Amen brother. Good post and although I have edited and tweaked my own theme, when I get done using it, looks like I may be able to sell it off.

    Whats interesting is that, WP.org folks will be able to use these pay for themes for free while WP.com users will have to pay for them. That’s the part I’m interested in seeing how it goes over.

  3. says

    Thanks Jeff!

    I agree that the difference in capabilities afforded the .com versus the .org folks is very intriguing and I’ve been debating how much, if any fallout will come from charging the WordPress.com folks while giving it for free to the .org folks, and I am currently of the mind that little will come of it.

    The WordPress.com users have signed up for a free service, due in large part (I think) to their lack of knowledge and/or interest in Web development which is required to set up their own domain, purchase hosting and install and maintain WordPress. That’s a lot of effort for someone who just wants to write. It follows that many of those users don’t keep up on the standalone WordPress announcements or general Web Development news.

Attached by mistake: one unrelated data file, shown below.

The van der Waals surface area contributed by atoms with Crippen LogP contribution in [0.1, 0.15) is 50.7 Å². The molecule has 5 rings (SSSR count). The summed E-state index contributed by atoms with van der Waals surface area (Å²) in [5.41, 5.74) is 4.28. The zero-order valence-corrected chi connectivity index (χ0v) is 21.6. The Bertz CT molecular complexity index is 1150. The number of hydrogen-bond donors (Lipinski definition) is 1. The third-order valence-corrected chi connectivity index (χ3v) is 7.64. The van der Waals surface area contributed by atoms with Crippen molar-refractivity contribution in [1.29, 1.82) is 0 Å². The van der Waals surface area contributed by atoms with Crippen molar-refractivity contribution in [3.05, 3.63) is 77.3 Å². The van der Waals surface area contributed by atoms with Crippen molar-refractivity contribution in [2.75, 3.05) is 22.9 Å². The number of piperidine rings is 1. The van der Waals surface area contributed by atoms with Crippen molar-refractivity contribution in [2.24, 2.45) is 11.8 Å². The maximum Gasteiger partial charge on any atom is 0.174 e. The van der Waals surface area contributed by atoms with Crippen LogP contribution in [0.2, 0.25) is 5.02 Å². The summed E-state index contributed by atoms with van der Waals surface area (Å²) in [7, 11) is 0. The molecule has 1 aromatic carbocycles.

So, if my uninformed judgment is correct, there is only a small fraction of users who will know about the difference, and in many cases, it would be cheaper, and definitely less of a hassle for them to buy the theme and stay on WordPress.com compared to getting it for free and having to do all the work themselves. The effort involved is considerably higher than the likely average cost of a theme.

    There may be a select few who rail against the idea, but they can always switch to host their own install, or as I expect a few people to do, some will try to hack the system by copying the CSS from the free version to paste into their account. Matt mentioned in the comments to his post that Automattic will reduce the feasibility of that type of hack, but again, I think those are pretty small numbers, so I wouldn’t expect too much from it.

    So it’ll come down to awareness that there is a difference between the two services, which I bet is low, the value a new theme has and the effort required to either protest or steal.

    I bet after a few initial adjustments, this will become just another service for WordPress.com users who have shown a willingness to pay for ease of use, stability and interesting features.

  4. says

    Hi — sorry to intrude. I found this post through Matt’s latest post on my WP Dashboard, and the comments here on the open nature of the theme marketplace got me thinking.

    If a theme designer builds and releases a nice theme through the marketplace, which requires that the theme be GPL, would he have to release the theme elsewhere free of charge? Does the GPL dictate that a piece of software released under the GPL must be released free of charge?